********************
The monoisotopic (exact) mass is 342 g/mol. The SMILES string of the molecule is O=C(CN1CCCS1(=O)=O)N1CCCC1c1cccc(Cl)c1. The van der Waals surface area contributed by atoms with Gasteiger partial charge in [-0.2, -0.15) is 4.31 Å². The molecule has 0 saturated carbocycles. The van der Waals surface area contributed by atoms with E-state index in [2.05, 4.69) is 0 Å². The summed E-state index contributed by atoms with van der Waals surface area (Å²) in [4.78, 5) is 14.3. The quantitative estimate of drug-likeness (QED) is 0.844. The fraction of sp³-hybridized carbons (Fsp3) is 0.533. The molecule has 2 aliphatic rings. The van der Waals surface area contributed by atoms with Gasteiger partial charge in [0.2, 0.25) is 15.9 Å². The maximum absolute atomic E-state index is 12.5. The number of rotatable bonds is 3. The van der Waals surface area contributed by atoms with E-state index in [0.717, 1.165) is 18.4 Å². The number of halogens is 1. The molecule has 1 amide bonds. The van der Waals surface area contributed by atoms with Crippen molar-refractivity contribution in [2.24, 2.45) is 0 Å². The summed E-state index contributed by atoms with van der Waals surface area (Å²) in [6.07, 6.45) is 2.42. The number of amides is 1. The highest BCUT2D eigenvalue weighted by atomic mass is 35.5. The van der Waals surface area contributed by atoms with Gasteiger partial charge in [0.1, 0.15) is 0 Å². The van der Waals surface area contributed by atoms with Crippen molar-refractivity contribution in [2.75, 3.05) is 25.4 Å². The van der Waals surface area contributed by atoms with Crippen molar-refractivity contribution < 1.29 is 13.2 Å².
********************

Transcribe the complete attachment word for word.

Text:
The monoisotopic (exact) mass is 342 g/mol. The SMILES string of the molecule is O=C(CN1CCCS1(=O)=O)N1CCCC1c1cccc(Cl)c1. The van der Waals surface area contributed by atoms with Gasteiger partial charge in [-0.2, -0.15) is 4.31 Å². The molecule has 0 saturated carbocycles. The van der Waals surface area contributed by atoms with E-state index in [2.05, 4.69) is 0 Å². The summed E-state index contributed by atoms with van der Waals surface area (Å²) in [4.78, 5) is 14.3. The quantitative estimate of drug-likeness (QED) is 0.844. The fraction of sp³-hybridized carbons (Fsp3) is 0.533. The molecule has 2 aliphatic rings. The van der Waals surface area contributed by atoms with Gasteiger partial charge in [0.2, 0.25) is 15.9 Å². The maximum absolute atomic E-state index is 12.5. The number of rotatable bonds is 3. The van der Waals surface area contributed by atoms with E-state index in [0.717, 1.165) is 18.4 Å². The number of halogens is 1. The molecule has 1 amide bonds. The van der Waals surface area contributed by atoms with Crippen molar-refractivity contribution in [2.24, 2.45) is 0 Å². The summed E-state index contributed by atoms with van der Waals surface area (Å²) in [6.07, 6.45) is 2.42. The number of amides is 1. The highest BCUT2D eigenvalue weighted by atomic mass is 35.5. The van der Waals surface area contributed by atoms with Gasteiger partial charge in [0.1, 0.15) is 0 Å². The van der Waals surface area contributed by atoms with Crippen molar-refractivity contribution in [2.75, 3.05) is 25.4 Å². The van der Waals surface area contributed by atoms with Crippen molar-refractivity contribution < 1.29 is 13.2 Å².